I have recently been thinking about the question of how much an individual’s driving influences the commute time for other drivers. This negative externality is relevant, for example, in discussions around congestion fees in cities. I tried to look up estimates and couldn’t (easily) find them, so this weekend I did my own analysis (see below; please let me know if you identify errors!).
What I found is that the costs (in time) that you impose on others by driving is larger than the time that you yourself spend in traffic. For example, if you are stuck in traffic for half an hour (ie your drive without traffic is 20 min but as a result of traffic the trip takes 50 min) then you are slowing down others by more than half an hour. This time is obviously spread across a large number of drivers, but it represents a real increase in commuting time and hence a real negative externality. Indeed, depending upon the assumptions that are made, the time that you impose on other drivers is typically 2 – 3 times the time that you will spend in traffic.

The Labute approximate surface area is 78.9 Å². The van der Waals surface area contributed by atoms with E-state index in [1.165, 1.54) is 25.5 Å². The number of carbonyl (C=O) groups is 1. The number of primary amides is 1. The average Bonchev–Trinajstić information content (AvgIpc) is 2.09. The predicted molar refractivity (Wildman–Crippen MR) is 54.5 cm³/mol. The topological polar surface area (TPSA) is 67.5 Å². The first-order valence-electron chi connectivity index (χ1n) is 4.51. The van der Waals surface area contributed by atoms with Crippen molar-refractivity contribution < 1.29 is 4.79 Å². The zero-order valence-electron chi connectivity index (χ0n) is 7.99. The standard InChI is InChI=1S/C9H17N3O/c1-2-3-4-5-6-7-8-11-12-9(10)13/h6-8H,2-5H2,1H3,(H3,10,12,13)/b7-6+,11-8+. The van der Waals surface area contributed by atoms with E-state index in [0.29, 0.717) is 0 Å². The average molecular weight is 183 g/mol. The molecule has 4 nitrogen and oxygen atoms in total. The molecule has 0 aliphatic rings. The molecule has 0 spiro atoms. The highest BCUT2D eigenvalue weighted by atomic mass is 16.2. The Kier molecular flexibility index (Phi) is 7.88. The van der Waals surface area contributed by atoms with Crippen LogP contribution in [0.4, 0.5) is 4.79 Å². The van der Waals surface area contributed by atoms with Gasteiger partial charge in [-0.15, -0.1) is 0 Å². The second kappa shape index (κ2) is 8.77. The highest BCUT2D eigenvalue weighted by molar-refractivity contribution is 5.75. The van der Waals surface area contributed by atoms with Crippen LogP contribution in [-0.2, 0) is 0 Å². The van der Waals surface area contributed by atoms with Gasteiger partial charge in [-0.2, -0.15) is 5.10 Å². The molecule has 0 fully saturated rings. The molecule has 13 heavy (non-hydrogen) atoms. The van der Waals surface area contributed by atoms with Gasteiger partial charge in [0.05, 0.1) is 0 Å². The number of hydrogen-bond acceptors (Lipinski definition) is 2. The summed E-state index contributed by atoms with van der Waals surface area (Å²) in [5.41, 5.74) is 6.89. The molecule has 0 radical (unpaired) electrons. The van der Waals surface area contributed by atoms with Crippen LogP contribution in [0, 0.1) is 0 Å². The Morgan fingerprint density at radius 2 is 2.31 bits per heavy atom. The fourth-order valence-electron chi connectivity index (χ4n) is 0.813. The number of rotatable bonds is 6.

From this perspective, driving during rush hour imposes significant costs on other drivers (of course, they are also driving during rush hour, so this is not a good-guy vs bad-guy scenario!). Given mean wages in the Boston area (and the fact that many cars and buses have more than one occupant in each vehicle), the negative externalities are ~$100 for each rush hour commute. This is a huge cost, and in my mind represents a strong argument for congestion fees. Even a $10 fee would likely have significant effects on behavior.
Below are my calculations, where I analyze two models for how traffic speed v decreases as a function of the car density rho. The central insight from the mathematical analysis of traffic is that the flux of cars will have a maximum as a function of the density of traffic.